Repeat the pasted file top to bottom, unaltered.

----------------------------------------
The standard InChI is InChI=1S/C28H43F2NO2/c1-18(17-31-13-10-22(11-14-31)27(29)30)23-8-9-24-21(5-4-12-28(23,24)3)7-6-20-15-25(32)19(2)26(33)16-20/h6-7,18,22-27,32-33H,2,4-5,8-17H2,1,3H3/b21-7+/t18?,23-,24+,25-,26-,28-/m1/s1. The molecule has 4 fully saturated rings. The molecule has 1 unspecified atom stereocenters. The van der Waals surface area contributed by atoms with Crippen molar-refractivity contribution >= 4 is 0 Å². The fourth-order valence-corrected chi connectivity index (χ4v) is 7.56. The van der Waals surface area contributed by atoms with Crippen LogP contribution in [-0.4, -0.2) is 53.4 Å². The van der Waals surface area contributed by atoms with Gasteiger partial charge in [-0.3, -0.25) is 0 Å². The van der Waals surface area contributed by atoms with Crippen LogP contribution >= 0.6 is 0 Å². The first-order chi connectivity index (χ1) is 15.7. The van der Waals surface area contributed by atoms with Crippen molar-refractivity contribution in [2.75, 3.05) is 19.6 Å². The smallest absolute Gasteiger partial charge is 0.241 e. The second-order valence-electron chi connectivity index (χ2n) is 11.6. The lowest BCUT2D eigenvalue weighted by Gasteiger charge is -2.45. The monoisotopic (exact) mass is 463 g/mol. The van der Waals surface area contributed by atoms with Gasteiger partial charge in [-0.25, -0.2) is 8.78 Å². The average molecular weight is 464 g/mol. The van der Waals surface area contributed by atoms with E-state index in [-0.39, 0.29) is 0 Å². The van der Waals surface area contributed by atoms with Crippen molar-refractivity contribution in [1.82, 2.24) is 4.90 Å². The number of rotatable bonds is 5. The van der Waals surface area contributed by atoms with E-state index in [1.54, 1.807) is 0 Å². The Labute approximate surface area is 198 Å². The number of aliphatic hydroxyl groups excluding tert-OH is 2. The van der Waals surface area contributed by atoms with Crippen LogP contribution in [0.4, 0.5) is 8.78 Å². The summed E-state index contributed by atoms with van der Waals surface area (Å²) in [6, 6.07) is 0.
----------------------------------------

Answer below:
The standard InChI is InChI=1S/C28H43F2NO2/c1-18(17-31-13-10-22(11-14-31)27(29)30)23-8-9-24-21(5-4-12-28(23,24)3)7-6-20-15-25(32)19(2)26(33)16-20/h6-7,18,22-27,32-33H,2,4-5,8-17H2,1,3H3/b21-7+/t18?,23-,24+,25-,26-,28-/m1/s1. The molecule has 4 fully saturated rings. The molecule has 1 unspecified atom stereocenters. The van der Waals surface area contributed by atoms with Crippen molar-refractivity contribution >= 4 is 0 Å². The fourth-order valence-corrected chi connectivity index (χ4v) is 7.56. The van der Waals surface area contributed by atoms with Crippen LogP contribution in [-0.4, -0.2) is 53.4 Å². The van der Waals surface area contributed by atoms with Gasteiger partial charge in [-0.3, -0.25) is 0 Å². The van der Waals surface area contributed by atoms with Crippen LogP contribution >= 0.6 is 0 Å². The first-order chi connectivity index (χ1) is 15.7. The van der Waals surface area contributed by atoms with Crippen molar-refractivity contribution in [2.75, 3.05) is 19.6 Å². The smallest absolute Gasteiger partial charge is 0.241 e. The second-order valence-electron chi connectivity index (χ2n) is 11.6. The lowest BCUT2D eigenvalue weighted by Gasteiger charge is -2.45. The monoisotopic (exact) mass is 463 g/mol. The van der Waals surface area contributed by atoms with Gasteiger partial charge in [-0.25, -0.2) is 8.78 Å². The average molecular weight is 464 g/mol. The van der Waals surface area contributed by atoms with E-state index in [-0.39, 0.29) is 0 Å². The van der Waals surface area contributed by atoms with Crippen molar-refractivity contribution in [1.82, 2.24) is 4.90 Å². The number of rotatable bonds is 5. The van der Waals surface area contributed by atoms with E-state index in [1.54, 1.807) is 0 Å². The Labute approximate surface area is 198 Å². The number of aliphatic hydroxyl groups excluding tert-OH is 2. The van der Waals surface area contributed by atoms with Crippen LogP contribution in [0.4, 0.5) is 8.78 Å². The summed E-state index contributed by atoms with van der Waals surface area (Å²) in [6, 6.07) is 0.